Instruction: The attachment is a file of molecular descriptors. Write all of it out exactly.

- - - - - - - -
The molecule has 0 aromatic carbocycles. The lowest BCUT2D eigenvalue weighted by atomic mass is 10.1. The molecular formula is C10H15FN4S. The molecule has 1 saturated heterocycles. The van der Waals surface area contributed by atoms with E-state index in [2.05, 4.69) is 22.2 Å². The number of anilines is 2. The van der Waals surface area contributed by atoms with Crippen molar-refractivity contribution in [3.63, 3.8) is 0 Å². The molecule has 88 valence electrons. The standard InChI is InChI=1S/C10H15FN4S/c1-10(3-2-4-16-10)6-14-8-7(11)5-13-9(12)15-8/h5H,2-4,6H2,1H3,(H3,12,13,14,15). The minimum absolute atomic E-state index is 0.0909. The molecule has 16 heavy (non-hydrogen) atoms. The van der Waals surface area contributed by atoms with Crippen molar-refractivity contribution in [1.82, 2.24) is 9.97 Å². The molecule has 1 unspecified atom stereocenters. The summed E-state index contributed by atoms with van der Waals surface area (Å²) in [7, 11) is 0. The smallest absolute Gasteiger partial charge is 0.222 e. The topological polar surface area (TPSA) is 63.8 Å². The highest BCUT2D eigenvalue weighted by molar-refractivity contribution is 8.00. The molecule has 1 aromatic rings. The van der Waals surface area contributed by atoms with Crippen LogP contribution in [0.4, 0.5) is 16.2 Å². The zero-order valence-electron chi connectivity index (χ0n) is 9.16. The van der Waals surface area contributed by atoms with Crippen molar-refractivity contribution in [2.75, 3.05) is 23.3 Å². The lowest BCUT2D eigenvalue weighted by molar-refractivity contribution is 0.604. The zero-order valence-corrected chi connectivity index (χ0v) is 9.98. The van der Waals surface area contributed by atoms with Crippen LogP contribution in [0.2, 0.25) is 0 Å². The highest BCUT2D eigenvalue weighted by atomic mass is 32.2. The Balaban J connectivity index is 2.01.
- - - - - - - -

The molecule has 0 aromatic carbocycles. The lowest BCUT2D eigenvalue weighted by atomic mass is 10.1. The molecular formula is C10H15FN4S. The molecule has 1 saturated heterocycles. The van der Waals surface area contributed by atoms with E-state index in [2.05, 4.69) is 22.2 Å². The number of anilines is 2. The van der Waals surface area contributed by atoms with Crippen molar-refractivity contribution in [3.63, 3.8) is 0 Å². The molecule has 88 valence electrons. The standard InChI is InChI=1S/C10H15FN4S/c1-10(3-2-4-16-10)6-14-8-7(11)5-13-9(12)15-8/h5H,2-4,6H2,1H3,(H3,12,13,14,15). The minimum absolute atomic E-state index is 0.0909. The molecule has 16 heavy (non-hydrogen) atoms. The van der Waals surface area contributed by atoms with Crippen molar-refractivity contribution in [1.82, 2.24) is 9.97 Å². The molecule has 1 unspecified atom stereocenters. The summed E-state index contributed by atoms with van der Waals surface area (Å²) in [7, 11) is 0. The smallest absolute Gasteiger partial charge is 0.222 e. The topological polar surface area (TPSA) is 63.8 Å². The highest BCUT2D eigenvalue weighted by molar-refractivity contribution is 8.00. The molecule has 1 aromatic rings. The van der Waals surface area contributed by atoms with Crippen LogP contribution in [0.4, 0.5) is 16.2 Å². The zero-order valence-electron chi connectivity index (χ0n) is 9.16. The van der Waals surface area contributed by atoms with Crippen molar-refractivity contribution in [2.75, 3.05) is 23.3 Å². The lowest BCUT2D eigenvalue weighted by molar-refractivity contribution is 0.604. The zero-order valence-corrected chi connectivity index (χ0v) is 9.98. The van der Waals surface area contributed by atoms with Crippen LogP contribution in [0.2, 0.25) is 0 Å². The highest BCUT2D eigenvalue weighted by atomic mass is 32.2. The Balaban J connectivity index is 2.01.